It has been said a thousand times that this year’s NBA Draft is “weak.” That is not true. People often look at the very top picks of the draft and determine whether it is a good draft, but just because there is no one who stands out as a Number 1 Pick doesn’t mean that the draft is weak. It is essential that you look at the 10th to 20th picks to determine how good a draft is. The 1996 Draft is considered to be one of the greatest draft classes of all-time, but it would be merely considered a good one if it wasn’t for the great players who were drafted in the middle of the 1st round. Kobe Bryant was drafted 13th overall, then immediately after him it was Peja Stojakovic, then Steve Nash right after him. Jermaine O’Neal followed at 17th, then Zydrunas Illgauskas was 20th.
Some years the players that are drafted higher are huge busts, and the draft looks awful. But one player can always save the draft. Look at 2006, where Adam Morrison, Tyrus Thomas, and Shelden Williams were all Top 5 picks. That had to be an awful draft, right? No, not at all. In addition to LaMarcus Aldridge, who was picked 2nd overall, Brandon Roy (6th), Rudy Gay (8th), Rajon Rondo (21st), Kyle Lowry (24th), and Paul Millsap (47th) are all solid players that came out of this draft later in the rounds. If a team likes a player that much, they should take him no matter how much they think it is a stretch. If you think that he isn’t going to make it to your next pick, and he is going to be a star, TAKE HIM.
Of course there are going to be busts and sleepers, but that will happen every year, and it will continue to happen every year. Teams decide to take players with “A lot of potential”, but these players don’t often pan out. Other times a player is just not evaluated correctly, and he is not the type of pro that they thought that he would be. Either way, it usually sets the franchise back.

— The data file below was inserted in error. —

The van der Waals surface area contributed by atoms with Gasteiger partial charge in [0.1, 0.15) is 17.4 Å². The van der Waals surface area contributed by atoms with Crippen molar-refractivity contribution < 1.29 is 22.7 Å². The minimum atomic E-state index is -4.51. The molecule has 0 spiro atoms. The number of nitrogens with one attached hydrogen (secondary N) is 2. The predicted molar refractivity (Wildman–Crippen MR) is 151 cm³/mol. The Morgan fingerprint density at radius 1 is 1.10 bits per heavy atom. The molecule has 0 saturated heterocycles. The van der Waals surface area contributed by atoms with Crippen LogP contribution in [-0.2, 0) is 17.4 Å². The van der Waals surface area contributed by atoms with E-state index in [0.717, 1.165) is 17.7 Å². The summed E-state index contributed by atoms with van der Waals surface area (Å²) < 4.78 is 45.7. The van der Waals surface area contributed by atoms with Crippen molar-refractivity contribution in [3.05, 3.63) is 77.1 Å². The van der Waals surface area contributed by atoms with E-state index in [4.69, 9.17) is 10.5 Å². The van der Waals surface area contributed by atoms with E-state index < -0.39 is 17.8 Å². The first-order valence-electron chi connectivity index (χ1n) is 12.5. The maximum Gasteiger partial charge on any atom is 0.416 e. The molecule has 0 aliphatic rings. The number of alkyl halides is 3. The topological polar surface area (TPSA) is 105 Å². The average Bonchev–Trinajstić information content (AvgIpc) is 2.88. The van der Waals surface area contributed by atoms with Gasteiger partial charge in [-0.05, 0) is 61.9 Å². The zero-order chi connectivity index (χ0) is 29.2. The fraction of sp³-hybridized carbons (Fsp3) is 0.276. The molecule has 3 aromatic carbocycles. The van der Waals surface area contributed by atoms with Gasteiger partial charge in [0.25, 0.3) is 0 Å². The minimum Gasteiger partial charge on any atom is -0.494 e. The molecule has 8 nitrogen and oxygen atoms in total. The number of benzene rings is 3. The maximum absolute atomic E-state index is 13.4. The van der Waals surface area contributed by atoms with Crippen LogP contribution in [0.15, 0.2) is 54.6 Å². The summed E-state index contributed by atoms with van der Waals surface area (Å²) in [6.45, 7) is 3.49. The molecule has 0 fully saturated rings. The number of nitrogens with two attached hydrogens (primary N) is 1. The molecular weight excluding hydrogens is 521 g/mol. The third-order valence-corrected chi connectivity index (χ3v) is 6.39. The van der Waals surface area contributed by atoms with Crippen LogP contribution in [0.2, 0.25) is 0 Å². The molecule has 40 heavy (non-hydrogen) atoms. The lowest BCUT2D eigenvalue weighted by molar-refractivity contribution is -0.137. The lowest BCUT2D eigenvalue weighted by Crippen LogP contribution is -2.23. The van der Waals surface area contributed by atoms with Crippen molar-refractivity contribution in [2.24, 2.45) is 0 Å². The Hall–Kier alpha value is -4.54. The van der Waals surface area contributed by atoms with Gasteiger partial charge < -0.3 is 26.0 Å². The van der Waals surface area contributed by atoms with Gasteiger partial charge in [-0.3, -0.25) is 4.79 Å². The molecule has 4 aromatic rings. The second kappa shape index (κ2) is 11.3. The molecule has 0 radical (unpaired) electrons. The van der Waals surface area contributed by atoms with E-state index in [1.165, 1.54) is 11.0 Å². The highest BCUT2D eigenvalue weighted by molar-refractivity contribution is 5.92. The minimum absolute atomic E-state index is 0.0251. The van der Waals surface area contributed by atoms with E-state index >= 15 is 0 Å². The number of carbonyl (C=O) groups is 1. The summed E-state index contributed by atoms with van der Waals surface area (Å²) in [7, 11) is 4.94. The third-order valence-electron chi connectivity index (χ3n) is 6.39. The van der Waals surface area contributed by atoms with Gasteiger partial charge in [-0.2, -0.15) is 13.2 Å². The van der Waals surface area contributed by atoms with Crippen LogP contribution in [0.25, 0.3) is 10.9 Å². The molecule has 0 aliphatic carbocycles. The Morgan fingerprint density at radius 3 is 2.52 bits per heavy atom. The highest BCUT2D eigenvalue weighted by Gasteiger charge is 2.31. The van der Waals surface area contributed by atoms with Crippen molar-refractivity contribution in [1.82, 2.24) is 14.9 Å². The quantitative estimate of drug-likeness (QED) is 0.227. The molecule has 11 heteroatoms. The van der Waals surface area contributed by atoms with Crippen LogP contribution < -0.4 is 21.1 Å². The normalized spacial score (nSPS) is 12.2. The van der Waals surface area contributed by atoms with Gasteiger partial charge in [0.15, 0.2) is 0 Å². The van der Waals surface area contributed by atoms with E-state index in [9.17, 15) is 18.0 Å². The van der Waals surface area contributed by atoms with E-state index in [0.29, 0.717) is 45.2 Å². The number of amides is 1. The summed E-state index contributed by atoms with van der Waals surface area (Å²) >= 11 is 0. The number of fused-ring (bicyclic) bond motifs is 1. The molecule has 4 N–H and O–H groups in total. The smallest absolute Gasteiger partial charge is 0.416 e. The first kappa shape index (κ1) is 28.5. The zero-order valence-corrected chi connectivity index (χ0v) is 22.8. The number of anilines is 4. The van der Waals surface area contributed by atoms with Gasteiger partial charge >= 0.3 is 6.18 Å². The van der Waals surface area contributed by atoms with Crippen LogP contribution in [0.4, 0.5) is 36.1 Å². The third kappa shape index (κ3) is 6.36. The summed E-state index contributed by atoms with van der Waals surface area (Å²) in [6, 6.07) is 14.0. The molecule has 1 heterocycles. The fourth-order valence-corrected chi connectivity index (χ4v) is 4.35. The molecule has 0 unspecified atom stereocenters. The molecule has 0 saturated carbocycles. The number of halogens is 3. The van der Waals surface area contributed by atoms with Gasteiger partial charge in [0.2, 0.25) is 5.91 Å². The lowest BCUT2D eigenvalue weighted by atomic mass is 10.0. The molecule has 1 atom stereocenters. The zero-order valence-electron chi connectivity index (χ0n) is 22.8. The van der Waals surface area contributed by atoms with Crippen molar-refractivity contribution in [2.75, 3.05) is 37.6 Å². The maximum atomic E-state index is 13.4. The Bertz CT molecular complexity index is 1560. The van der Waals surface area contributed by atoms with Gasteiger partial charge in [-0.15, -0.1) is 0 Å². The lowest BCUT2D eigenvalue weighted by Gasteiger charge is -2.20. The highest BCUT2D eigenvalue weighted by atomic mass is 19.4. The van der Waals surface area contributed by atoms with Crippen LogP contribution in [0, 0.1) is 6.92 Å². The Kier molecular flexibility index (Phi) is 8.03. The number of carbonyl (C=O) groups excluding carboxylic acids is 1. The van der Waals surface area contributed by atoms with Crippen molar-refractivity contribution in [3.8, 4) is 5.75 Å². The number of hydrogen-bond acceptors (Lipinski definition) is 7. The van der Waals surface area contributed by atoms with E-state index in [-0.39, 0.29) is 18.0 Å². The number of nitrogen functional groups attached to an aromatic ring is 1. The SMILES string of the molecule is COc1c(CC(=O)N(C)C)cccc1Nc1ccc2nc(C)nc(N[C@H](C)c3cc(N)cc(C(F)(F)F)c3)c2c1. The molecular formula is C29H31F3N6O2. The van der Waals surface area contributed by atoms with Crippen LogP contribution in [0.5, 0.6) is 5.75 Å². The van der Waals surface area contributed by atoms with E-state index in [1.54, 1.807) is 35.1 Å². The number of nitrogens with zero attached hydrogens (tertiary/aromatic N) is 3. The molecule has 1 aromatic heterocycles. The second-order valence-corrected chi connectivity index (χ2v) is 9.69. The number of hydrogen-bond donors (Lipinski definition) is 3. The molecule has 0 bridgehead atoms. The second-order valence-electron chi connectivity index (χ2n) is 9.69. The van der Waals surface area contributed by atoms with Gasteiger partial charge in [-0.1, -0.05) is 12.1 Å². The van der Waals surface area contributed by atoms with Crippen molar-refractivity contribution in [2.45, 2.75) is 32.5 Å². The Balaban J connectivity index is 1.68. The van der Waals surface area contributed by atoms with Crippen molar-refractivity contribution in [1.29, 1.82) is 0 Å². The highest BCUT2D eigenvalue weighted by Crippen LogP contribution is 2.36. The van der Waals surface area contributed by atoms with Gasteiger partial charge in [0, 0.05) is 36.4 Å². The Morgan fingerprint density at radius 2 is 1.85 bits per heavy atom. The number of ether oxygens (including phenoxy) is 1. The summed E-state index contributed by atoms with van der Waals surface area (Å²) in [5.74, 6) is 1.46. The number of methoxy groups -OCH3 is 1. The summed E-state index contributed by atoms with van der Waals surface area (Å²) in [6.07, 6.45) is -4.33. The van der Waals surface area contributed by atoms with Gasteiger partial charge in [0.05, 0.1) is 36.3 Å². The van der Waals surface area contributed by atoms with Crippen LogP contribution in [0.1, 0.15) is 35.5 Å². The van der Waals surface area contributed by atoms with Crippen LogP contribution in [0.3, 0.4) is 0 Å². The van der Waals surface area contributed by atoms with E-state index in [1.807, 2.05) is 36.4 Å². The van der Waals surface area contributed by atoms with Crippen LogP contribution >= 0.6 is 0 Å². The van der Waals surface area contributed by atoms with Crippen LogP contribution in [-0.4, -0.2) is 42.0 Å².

I’m not saying that Noel is going to be a bust. He blocks shots, and is athletic. But where is the scoring? Where is the rebounding? Athleticism can get you a lot of rebounds, as Dwight Howard proves, but Nerlens weighs 206 lbs! That is about the same weight as Jrue Holiday, who is 7 inches shorter. He is still a kid out there, and he is not ready to bang down low with the likes of Kevin Love, Dwight Howard, and Marc Gasol. I would have assumed that he would have hit the weight room when he was out for the last portion of his freshman season, but apparently not. I don’t see his potential that everyone else does. Right now he looks like a tall Small Forward who can’t shoot or play perimeter defense, but teams are scouting him as a Power Forward/Center. I would stay away if I were the Cavs.
So if not Noel, then who? Otto Porter is an all-around player at the position the Cavs need to address the most. Ben McLemore has the highest ceiling of anyone in this draft, but he hasn’t become the player who takes over a game yet. Victor Oladipo is efficient and is a great defender. But the Cavs just took Waiters last year, so why take another Shooting Guard in Oladipo or McLemore? And Anthony Bennett has the most NBA-ready body, and can play on the blocks, while also being able to shoot outside. These four players seem like the only other choices for the Cavs, but are any of them a better choice than Noel? Yes! In fact, I would all take all of these players with the first pick instead of Noel.
But of these choices, which player should the Cavaliers take? It is pretty simple, Ben McLemore. The biggest weakness of his game (not taking over games) wouldn’t be a problem in Cleveland because Kyrie Irving is already the star of this team, and McLemore would have time to develop while playing alongside Irving. As for Waiters, he would be able to go back to his sixth man role, which is where he prospered in his days at Syracuse. McLemore will spread the floor and allow for space for Irving to drive in the lane. The Cavaliers will be contending in the Eastern Conference within the next 3 years if they draft McLemore.
Don’t mess around with the first pick of the draft. Take the best player. And if teams have learned anything over the last 30 years in the Draft, it is that a great skill player is better than a big man with a lot of risks. Whether is was Perkins over Jordan, Darko over Wade and Melo, or even Oden over Durant, franchises thought that they would take the risk of getting a “Franchise Center”, when they could have picked very good players that could have changed their franchises.